Relapse •Devotion #4: Addiction and Abuse

I think it’s safe to say that we all have a scar of some sort that marks a time in our lives with a story to tell. It is also probably safe to say that if we have had one from childhood, we may have gotten it while doing something that we should not have been doing. Maybe you have a scar from a tragic experience and are thankful to be here to share its story. Maybe you have a scar that is not visible in the flesh but lies deep within your emotions. Relationships can leave scars, the ones that are difficult to talk about because of the pain that they still carry, often from some type of abuse. For those of us who have suffered from the unseen scars know that they tend to resurface when we least expect it. They tell their story through anxiety, fear, insecurity, and even depression. Every believer has a story to share, a “testimony” of where you were without Christ, and who you are now with Him. In 2 Corinthians 5:17, we are told that we are a new creation – The old has passed away and the new has come. 

I was given a book many years ago called, “Your Scars are Beautiful to God” by Sharon Jaynes. The book is written to help those with emotional scars to find peace and purpose in the hurts of their past. I will be honest, I have not read it cover to cover, but the second chapter, “Recognizing Jesus Through Our Scars,”had a huge impact on me.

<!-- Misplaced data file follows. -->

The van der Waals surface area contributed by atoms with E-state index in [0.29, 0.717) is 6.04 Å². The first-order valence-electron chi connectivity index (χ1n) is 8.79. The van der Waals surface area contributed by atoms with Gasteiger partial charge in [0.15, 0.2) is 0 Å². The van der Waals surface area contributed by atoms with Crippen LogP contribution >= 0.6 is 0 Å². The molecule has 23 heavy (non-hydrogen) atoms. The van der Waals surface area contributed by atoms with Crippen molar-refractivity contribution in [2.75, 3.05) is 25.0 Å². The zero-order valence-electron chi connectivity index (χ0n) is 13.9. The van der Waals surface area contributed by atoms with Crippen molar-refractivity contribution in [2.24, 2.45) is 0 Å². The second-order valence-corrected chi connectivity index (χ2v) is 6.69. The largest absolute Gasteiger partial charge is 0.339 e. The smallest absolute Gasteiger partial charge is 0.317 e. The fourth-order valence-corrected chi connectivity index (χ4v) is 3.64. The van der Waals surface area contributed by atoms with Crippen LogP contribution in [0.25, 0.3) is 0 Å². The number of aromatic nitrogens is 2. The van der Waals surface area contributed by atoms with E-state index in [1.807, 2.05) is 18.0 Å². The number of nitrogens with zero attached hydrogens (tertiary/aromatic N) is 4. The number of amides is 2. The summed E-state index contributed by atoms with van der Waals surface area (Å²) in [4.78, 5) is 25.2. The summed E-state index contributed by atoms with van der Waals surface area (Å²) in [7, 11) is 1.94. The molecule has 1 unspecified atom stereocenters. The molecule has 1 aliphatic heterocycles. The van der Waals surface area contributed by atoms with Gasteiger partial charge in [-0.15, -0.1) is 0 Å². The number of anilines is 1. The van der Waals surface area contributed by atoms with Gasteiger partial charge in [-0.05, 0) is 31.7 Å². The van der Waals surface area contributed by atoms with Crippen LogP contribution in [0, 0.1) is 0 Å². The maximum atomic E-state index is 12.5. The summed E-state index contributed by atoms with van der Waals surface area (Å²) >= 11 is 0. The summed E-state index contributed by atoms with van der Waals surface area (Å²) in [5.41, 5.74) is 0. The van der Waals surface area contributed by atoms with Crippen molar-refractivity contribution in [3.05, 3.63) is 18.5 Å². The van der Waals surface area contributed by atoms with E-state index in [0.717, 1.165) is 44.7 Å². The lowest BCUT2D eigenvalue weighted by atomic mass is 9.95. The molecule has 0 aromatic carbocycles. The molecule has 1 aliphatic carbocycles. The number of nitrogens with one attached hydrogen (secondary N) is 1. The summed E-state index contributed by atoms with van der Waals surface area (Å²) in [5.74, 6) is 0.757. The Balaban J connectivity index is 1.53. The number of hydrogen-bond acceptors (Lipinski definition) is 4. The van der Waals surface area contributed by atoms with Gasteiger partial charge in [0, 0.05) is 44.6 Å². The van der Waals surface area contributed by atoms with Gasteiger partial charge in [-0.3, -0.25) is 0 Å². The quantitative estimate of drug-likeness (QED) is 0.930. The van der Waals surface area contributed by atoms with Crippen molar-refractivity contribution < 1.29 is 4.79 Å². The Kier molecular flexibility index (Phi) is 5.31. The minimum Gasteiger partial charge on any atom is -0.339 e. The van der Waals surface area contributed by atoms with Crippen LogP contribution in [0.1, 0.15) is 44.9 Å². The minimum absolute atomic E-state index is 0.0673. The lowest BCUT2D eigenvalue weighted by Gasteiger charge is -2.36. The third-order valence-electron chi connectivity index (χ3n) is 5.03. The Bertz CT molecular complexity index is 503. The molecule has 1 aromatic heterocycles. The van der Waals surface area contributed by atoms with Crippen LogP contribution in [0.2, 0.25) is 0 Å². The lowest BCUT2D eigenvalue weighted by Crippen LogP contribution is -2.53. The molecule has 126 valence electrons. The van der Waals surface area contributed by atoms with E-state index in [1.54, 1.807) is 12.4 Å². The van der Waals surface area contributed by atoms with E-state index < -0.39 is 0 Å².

The author goes to John 20:19-20 and describes the encounter that Jesus had with His disciples after His resurrection. They were all gathered together in a room when Jesus appeared in their midst and spoke to them, but they did not know who He was. In order to convince them that He was the risen Christ, He held out His arms and revealed His nail-pierced hands. It was then that they recognized Him. The point of the chapter was for believers who have experienced healing from past wounds to not be ashamed to show their scars to the world. In doing so, they are able to share how there is a healing process through Christ.

We have a choice in how we let our scars from the past affect our families and our lives moving forward. We could allow them to produce fear and anxiety, or we could allow God to use them for good. Romans 8:28 says, “And we know that for those who love God all things work together for good, for those who are called according to his purpose.” It is not the scars from our past that defines us, it is who we are now in Christ that tells our story. Sharing it allows us to tell others of His provisions, His mercy, His peace, and ultimately His love. Revelation 12:11 (NKJV) adds, “They overcame him [Satan] by the blood of the Lamb by the word of their testimony”. Chapter 3 of Jaynes’ book concludes by saying, “God is calling us to not be ashamed of our scars, for it is by those very scars that others will recognize the Savior, Jesus Christ.” 

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